Such peroxy compounds may also be prepared as mouth washes in the form of emulsions or colloidal suspensions alcohol and/or other suitable liquids.

Example III To prepare a composition which will stay in the mouth cavity for long periods of time to assure desirable antisepsis, a chewing gum composition may be utilized to carry the peroxide.

To form such a compound, 45 parts of molten gum chicle and parts of powdered sugar or an equivalent amount of a sugar syrup may be combined with 10 parts of benzoyl peroxide, 2 parts of salt and 2 parts of trisodium phosphate.

These materials may be mixed together by kneading and flavored with l to 2 parts of spearmint. The material may then be rolled in the form of thin sheets and cut into popular sizes and wrapped with paper for the market.

The benzoyl peroxide and/or other peroxy compound may be coated upon pellets either by precipitation and/or by preparing a coating.

It is to be understood that the composition may also be prepared in the form of lozenges, the peroxy compound either taking the form of a coating on such a lozenge or being dispersed throughout the mass of such a lozenge. The peroxide or ozonide composition may be applied either as a coating on said lozenges or it may be dispersed throughout the mass of sugar or other material making up the lozenge.

In addition to the diluents above described other diluents may be satisfactorily employed, such as agar-agar, pectin and gelatin materials, dextrimgum tragacanth, gum acacia, locust bean gum, and so forth. The peroxy compositions of the present application may also be absorbed in or on porous materials, such as charcoal, or they may be mixed with flour, paraflin, or waxy, fibrous and/or plastic materials.

The chewing gum, liquid, paste, or powder compositions above disclosed function most efficiently in oral and dental hygiene and assure antisepsis of even remote places in the mouth, such as the crevices between the teeth.

The oxidizing power of the compositions is effective over long periods of time and the oxygen which is liberated by the peroxide appears to be in a particularly active form. It has been found as a result of tests that bacterial growths in the mouth, teeth and throat are very quickly killed by the compositions of the present invention containing benzoyl peroxide or other peroxy compounds.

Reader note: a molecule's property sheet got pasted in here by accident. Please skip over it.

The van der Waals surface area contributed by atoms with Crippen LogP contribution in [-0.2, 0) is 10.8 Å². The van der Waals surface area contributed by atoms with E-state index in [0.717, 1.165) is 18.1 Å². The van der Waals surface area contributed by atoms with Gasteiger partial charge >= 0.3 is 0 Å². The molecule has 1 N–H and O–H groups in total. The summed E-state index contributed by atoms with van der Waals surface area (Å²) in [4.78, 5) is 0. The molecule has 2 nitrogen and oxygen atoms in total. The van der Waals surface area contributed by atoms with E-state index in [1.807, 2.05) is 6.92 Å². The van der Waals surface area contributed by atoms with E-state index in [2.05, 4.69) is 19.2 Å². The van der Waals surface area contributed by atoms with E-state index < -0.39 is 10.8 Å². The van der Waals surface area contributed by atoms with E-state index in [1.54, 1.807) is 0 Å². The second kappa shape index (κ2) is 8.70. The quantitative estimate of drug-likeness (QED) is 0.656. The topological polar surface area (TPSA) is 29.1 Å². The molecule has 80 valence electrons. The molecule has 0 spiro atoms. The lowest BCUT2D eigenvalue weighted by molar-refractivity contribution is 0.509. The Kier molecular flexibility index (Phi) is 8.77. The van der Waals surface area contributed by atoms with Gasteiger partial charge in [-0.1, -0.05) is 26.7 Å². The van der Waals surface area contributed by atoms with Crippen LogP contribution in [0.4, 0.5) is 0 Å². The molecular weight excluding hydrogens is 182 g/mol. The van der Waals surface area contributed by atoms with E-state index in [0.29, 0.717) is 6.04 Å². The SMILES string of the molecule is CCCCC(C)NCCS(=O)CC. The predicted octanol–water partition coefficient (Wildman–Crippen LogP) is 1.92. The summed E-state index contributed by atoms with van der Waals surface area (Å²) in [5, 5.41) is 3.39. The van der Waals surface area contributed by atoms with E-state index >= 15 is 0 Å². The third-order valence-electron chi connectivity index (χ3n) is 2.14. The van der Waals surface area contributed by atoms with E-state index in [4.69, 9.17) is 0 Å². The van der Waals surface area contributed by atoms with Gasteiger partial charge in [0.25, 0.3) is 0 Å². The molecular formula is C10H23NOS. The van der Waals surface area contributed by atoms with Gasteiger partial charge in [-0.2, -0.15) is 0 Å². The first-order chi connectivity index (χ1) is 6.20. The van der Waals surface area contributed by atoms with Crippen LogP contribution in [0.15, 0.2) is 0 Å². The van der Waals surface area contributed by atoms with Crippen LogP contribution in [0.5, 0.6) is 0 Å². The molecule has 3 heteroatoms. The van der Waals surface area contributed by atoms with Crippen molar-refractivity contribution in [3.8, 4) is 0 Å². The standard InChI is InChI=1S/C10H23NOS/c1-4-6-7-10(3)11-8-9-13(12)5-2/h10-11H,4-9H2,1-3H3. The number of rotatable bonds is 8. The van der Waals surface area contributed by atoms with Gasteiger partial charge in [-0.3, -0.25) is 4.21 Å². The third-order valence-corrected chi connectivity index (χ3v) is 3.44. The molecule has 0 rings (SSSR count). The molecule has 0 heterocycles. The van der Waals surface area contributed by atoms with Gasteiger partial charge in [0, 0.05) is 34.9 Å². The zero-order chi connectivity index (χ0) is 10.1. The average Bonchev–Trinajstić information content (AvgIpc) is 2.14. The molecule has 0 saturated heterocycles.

In addition not only does the benzoyl peroxide assure thorough antisepsis but in the case of tooth pastes and powders the abrasives present assure a thorough cleansing action.

The chewing gum composition is particularly suitable inasmuch as it stimulates the flow of saliva, and in stimulating the flow of the saliva, assures a suitable slow nascent oxygen-liberating catalysis of the oxygen chain compound.

It is to be understood that various mixtures of the oxygen chain compounds may be utilized and various peroxides may be mixed together and that the proportions and ingredients of the above examples may be widely varied without departingfrom the scope of the invention as exemplified in the accompanying claims.

The various peroxy compounds may be made by any suitable processes, and may be prepared by irradiation and such.- oxidizing compounds may be combined with various vehicles and diluents or other ingredients suitable for oral hygiene purposes which will not disadvantage- I ously aflect the peroxy compound or the tissues and structures in the oral cavity.

It is to be understood that the phrase organic peroxy compounds used in the specification and claims includes peroxides, peracids, oaonides, ozonide peroxides or compounds containing the peroxidic or ozonidic groupings O-O and OO-.

It will be noted that in each of the compositions above, there is employed an alkaline material, either in water soluble or in water insoluble condition, which will give an alkaline condition to the composition, and which also will assure the release of the active oxygen in an alkaline environment.

The various alkaline materials employed are: precipitated chalk and precipitated tricalcium phosphate in Example I; a sodium bicarbonate and soap in Example II; and trisodium phosphate in Example III.

In addition to the alkaline material it is also desirable to use a mutual solvent for the organic peroxide, which will bring said organic peroxide into slow solution into the oral cavity, these materials preferably being glycerine in Example 1, grain alcohol in Example 11, and to a limited degree sugar syrup or powdered sugar in Example 111..